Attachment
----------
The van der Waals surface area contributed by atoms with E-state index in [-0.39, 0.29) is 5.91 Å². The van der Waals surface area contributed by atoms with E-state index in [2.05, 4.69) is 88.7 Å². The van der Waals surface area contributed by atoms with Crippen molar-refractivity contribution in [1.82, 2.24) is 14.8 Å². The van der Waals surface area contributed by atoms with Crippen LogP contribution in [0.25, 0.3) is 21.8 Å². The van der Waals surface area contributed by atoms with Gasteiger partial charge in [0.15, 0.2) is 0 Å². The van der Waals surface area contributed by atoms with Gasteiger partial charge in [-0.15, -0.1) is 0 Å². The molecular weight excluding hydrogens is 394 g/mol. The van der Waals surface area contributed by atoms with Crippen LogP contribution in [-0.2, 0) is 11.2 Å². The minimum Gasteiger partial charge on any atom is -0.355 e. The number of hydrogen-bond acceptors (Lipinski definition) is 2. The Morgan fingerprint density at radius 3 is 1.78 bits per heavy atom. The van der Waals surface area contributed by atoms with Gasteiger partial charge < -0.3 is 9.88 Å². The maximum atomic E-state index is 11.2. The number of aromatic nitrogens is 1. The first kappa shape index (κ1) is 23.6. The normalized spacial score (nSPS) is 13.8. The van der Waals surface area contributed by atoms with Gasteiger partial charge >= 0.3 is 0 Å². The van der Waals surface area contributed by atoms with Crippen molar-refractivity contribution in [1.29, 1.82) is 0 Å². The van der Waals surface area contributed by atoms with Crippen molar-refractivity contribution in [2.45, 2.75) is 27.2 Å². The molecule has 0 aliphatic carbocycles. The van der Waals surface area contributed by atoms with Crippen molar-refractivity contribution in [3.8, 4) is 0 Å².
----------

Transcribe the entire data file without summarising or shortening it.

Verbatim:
The van der Waals surface area contributed by atoms with E-state index in [-0.39, 0.29) is 5.91 Å². The van der Waals surface area contributed by atoms with E-state index in [2.05, 4.69) is 88.7 Å². The van der Waals surface area contributed by atoms with Crippen molar-refractivity contribution in [1.82, 2.24) is 14.8 Å². The van der Waals surface area contributed by atoms with Crippen LogP contribution in [0.25, 0.3) is 21.8 Å². The van der Waals surface area contributed by atoms with Gasteiger partial charge in [0.15, 0.2) is 0 Å². The van der Waals surface area contributed by atoms with Gasteiger partial charge in [-0.15, -0.1) is 0 Å². The molecular weight excluding hydrogens is 394 g/mol. The van der Waals surface area contributed by atoms with Crippen LogP contribution in [-0.2, 0) is 11.2 Å². The minimum Gasteiger partial charge on any atom is -0.355 e. The number of hydrogen-bond acceptors (Lipinski definition) is 2. The Morgan fingerprint density at radius 3 is 1.78 bits per heavy atom. The van der Waals surface area contributed by atoms with Gasteiger partial charge < -0.3 is 9.88 Å². The maximum atomic E-state index is 11.2. The number of aromatic nitrogens is 1. The first kappa shape index (κ1) is 23.6. The normalized spacial score (nSPS) is 13.8. The van der Waals surface area contributed by atoms with Gasteiger partial charge >= 0.3 is 0 Å². The van der Waals surface area contributed by atoms with Crippen molar-refractivity contribution in [1.29, 1.82) is 0 Å². The van der Waals surface area contributed by atoms with Crippen molar-refractivity contribution in [2.45, 2.75) is 27.2 Å². The molecule has 0 aliphatic carbocycles. The van der Waals surface area contributed by atoms with Crippen molar-refractivity contribution in [3.8, 4) is 0 Å².